In order to maximize the power within your day-to-day written communications, you should always and continually be on the lookout for words which you have written which may be excessive or unneeded. Or, to put that another way:
To write powerfully, eliminate unnecessary words.
I’m always amazed by how many words most folks waste. It’s a wonder we haven’t run out. I wrote a while back on eliminating some of those wasted words, mostly foolish buzzwords. (By the way, if you haven’t seen it, you really need to check out BuzzWhack, a great source for words to avoid.) But there’s much more that can be done.
To begin, forget about what sounds important, or at least get over the notion that more words pack a bigger punch than fewer words. Lots of academics have a hard time with this, and if you’ve read many academic journals (you poor soul), you’ve seen plenty of examples of the kind of language arms race I’m talking about. Back in the mid 90s, the magazine Philosophy and Literature ran a bad writing contest. Here’s the prize winning sentence — yes, that’s right, it’s a single sentence — from 1998.
The move from a structuralist account in which capital is understood to structure social relations in relatively homologous ways to a view of hegemony in which power relations are subject to repetition, convergence, and rearticulation brought the question of temporality into the thinking of structure, and marked a shift from a form of Althusserian theory that takes structural totalities as theoretical objects to one in which the insights into the contingent possibility of structure inaugurate a renewed conception of hegemony as bound up with the contingent sites and strategies of the rearticulation of power.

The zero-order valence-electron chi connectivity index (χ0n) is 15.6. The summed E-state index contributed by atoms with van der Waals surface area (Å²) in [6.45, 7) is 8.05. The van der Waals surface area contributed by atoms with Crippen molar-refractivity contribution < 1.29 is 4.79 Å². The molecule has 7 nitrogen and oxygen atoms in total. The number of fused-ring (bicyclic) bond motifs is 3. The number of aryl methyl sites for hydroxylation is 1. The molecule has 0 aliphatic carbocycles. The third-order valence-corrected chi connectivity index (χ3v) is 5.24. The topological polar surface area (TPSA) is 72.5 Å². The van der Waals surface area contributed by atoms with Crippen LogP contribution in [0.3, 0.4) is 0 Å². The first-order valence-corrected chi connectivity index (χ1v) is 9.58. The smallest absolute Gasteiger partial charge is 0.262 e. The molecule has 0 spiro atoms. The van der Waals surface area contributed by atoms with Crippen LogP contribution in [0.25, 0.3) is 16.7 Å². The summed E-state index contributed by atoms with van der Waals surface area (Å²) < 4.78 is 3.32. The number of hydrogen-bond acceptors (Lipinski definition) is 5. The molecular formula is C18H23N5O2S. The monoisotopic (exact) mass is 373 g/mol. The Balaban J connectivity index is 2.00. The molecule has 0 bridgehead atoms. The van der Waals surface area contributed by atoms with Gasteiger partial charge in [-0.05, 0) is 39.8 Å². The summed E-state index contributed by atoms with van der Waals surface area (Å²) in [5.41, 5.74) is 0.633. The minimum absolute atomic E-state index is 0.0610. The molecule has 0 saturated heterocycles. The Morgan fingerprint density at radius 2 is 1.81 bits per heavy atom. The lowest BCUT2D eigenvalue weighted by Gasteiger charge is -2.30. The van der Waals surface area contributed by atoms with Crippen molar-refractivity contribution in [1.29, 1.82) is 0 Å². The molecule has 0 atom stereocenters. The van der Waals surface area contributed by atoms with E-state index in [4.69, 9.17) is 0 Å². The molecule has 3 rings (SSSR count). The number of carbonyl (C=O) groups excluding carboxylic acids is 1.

Got that? I didn’t think so.
It’s worth noting that the professor who penned this masterpiece is no dummy. She is, in fact, a Guggenheim Fellowship winner and renowned scholar at UC Berkeley. It’s also worth noting that this is an extreme example.
But for most of us non-Guggenheim Fellowship folks who are not particularly renowned (in Berkeley or elsewhere), we ought to strive for brevity, not length. We ought to use accessible language, not jargon. And we really have to get over this idea that if we can only make it sound important or complex or just flat-out smart, then it will be powerful. Usually, it’s the opposite that’s true.
So, in the end, what I would say to you about learning to write powerfully is that you would be well-advised to take matters into your own hands and, wherever possible, eliminate any extraneous or unnecessary words or phrases that you may have used in your writing.